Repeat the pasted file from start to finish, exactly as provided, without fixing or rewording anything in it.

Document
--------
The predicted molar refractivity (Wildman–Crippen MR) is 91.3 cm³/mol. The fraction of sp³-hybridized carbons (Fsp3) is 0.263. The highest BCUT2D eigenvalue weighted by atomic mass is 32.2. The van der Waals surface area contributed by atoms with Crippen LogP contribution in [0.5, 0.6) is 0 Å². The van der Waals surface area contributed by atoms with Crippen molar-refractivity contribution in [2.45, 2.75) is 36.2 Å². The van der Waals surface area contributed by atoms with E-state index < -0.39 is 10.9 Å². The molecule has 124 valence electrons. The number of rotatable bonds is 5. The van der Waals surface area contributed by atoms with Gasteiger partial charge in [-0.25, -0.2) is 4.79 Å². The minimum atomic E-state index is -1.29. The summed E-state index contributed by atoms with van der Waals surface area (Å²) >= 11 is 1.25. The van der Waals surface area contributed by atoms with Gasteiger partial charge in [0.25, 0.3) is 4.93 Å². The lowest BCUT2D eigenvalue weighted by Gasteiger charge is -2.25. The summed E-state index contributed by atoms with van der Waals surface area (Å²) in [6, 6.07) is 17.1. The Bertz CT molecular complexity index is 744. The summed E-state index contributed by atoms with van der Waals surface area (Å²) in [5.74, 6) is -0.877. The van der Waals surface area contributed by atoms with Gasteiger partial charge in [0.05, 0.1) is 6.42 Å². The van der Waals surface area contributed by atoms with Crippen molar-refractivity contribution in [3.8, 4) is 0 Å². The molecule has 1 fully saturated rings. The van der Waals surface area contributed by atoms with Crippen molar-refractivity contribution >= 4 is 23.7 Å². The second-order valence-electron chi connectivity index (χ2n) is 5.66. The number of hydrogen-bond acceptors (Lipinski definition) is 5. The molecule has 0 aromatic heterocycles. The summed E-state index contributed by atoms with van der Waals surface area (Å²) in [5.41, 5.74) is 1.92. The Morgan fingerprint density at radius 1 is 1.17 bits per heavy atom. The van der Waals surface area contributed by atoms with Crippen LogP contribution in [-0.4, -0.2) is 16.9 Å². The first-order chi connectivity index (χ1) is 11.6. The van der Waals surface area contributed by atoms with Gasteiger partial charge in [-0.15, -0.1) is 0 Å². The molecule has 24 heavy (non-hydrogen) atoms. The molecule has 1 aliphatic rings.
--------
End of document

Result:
The predicted molar refractivity (Wildman–Crippen MR) is 91.3 cm³/mol. The fraction of sp³-hybridized carbons (Fsp3) is 0.263. The highest BCUT2D eigenvalue weighted by atomic mass is 32.2. The van der Waals surface area contributed by atoms with Crippen LogP contribution in [0.5, 0.6) is 0 Å². The van der Waals surface area contributed by atoms with Crippen molar-refractivity contribution in [2.45, 2.75) is 36.2 Å². The van der Waals surface area contributed by atoms with E-state index < -0.39 is 10.9 Å². The molecule has 124 valence electrons. The number of rotatable bonds is 5. The van der Waals surface area contributed by atoms with Gasteiger partial charge in [-0.25, -0.2) is 4.79 Å². The minimum atomic E-state index is -1.29. The summed E-state index contributed by atoms with van der Waals surface area (Å²) >= 11 is 1.25. The van der Waals surface area contributed by atoms with Gasteiger partial charge in [0.25, 0.3) is 4.93 Å². The lowest BCUT2D eigenvalue weighted by Gasteiger charge is -2.25. The summed E-state index contributed by atoms with van der Waals surface area (Å²) in [6, 6.07) is 17.1. The Bertz CT molecular complexity index is 744. The summed E-state index contributed by atoms with van der Waals surface area (Å²) in [5.74, 6) is -0.877. The van der Waals surface area contributed by atoms with Gasteiger partial charge in [0.05, 0.1) is 6.42 Å². The van der Waals surface area contributed by atoms with Crippen molar-refractivity contribution in [3.8, 4) is 0 Å². The molecule has 1 fully saturated rings. The van der Waals surface area contributed by atoms with Crippen molar-refractivity contribution >= 4 is 23.7 Å². The second-order valence-electron chi connectivity index (χ2n) is 5.66. The number of hydrogen-bond acceptors (Lipinski definition) is 5. The molecule has 0 aromatic heterocycles. The summed E-state index contributed by atoms with van der Waals surface area (Å²) in [5.41, 5.74) is 1.92. The Morgan fingerprint density at radius 1 is 1.17 bits per heavy atom. The van der Waals surface area contributed by atoms with Crippen LogP contribution in [-0.4, -0.2) is 16.9 Å². The first-order chi connectivity index (χ1) is 11.6. The van der Waals surface area contributed by atoms with Gasteiger partial charge in [-0.15, -0.1) is 0 Å². The molecule has 24 heavy (non-hydrogen) atoms. The molecule has 1 aliphatic rings.